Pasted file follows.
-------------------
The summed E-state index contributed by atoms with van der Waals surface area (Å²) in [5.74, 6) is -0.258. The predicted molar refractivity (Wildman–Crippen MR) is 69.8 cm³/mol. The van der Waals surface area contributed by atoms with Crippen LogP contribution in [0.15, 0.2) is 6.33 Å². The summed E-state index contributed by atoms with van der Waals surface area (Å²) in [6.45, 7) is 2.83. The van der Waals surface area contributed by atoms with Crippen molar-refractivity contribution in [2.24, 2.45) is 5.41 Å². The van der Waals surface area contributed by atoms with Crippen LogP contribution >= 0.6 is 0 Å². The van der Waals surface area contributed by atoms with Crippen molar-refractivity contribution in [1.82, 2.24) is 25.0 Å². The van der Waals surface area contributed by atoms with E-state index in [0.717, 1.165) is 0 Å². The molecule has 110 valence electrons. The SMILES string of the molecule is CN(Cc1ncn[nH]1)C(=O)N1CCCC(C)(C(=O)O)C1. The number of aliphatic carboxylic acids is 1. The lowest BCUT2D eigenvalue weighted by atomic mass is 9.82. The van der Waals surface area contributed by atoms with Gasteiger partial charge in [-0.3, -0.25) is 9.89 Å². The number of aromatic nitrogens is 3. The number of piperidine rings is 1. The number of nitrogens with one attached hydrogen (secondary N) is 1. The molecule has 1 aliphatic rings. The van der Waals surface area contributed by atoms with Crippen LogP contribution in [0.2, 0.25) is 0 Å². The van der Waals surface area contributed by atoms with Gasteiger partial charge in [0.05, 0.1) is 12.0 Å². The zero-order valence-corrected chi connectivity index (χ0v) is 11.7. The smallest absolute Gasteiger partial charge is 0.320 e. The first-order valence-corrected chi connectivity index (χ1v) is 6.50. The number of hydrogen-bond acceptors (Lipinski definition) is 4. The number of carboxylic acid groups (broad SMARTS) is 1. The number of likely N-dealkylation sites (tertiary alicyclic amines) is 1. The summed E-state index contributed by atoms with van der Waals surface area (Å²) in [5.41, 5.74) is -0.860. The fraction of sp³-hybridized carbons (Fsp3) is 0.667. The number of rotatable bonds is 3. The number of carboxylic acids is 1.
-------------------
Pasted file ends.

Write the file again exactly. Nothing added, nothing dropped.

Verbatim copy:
The summed E-state index contributed by atoms with van der Waals surface area (Å²) in [5.74, 6) is -0.258. The predicted molar refractivity (Wildman–Crippen MR) is 69.8 cm³/mol. The van der Waals surface area contributed by atoms with Crippen LogP contribution in [0.15, 0.2) is 6.33 Å². The summed E-state index contributed by atoms with van der Waals surface area (Å²) in [6.45, 7) is 2.83. The van der Waals surface area contributed by atoms with Crippen molar-refractivity contribution in [2.24, 2.45) is 5.41 Å². The van der Waals surface area contributed by atoms with Crippen LogP contribution >= 0.6 is 0 Å². The van der Waals surface area contributed by atoms with Crippen molar-refractivity contribution in [1.82, 2.24) is 25.0 Å². The van der Waals surface area contributed by atoms with E-state index in [0.717, 1.165) is 0 Å². The molecule has 110 valence electrons. The SMILES string of the molecule is CN(Cc1ncn[nH]1)C(=O)N1CCCC(C)(C(=O)O)C1. The number of aliphatic carboxylic acids is 1. The lowest BCUT2D eigenvalue weighted by atomic mass is 9.82. The van der Waals surface area contributed by atoms with Gasteiger partial charge in [-0.3, -0.25) is 9.89 Å². The number of aromatic nitrogens is 3. The number of piperidine rings is 1. The number of nitrogens with one attached hydrogen (secondary N) is 1. The molecule has 1 aliphatic rings. The van der Waals surface area contributed by atoms with Crippen LogP contribution in [0.2, 0.25) is 0 Å². The van der Waals surface area contributed by atoms with Gasteiger partial charge in [0.05, 0.1) is 12.0 Å². The zero-order valence-corrected chi connectivity index (χ0v) is 11.7. The smallest absolute Gasteiger partial charge is 0.320 e. The first-order valence-corrected chi connectivity index (χ1v) is 6.50. The number of hydrogen-bond acceptors (Lipinski definition) is 4. The number of carboxylic acid groups (broad SMARTS) is 1. The number of likely N-dealkylation sites (tertiary alicyclic amines) is 1. The summed E-state index contributed by atoms with van der Waals surface area (Å²) in [5.41, 5.74) is -0.860. The fraction of sp³-hybridized carbons (Fsp3) is 0.667. The number of rotatable bonds is 3. The number of carboxylic acids is 1.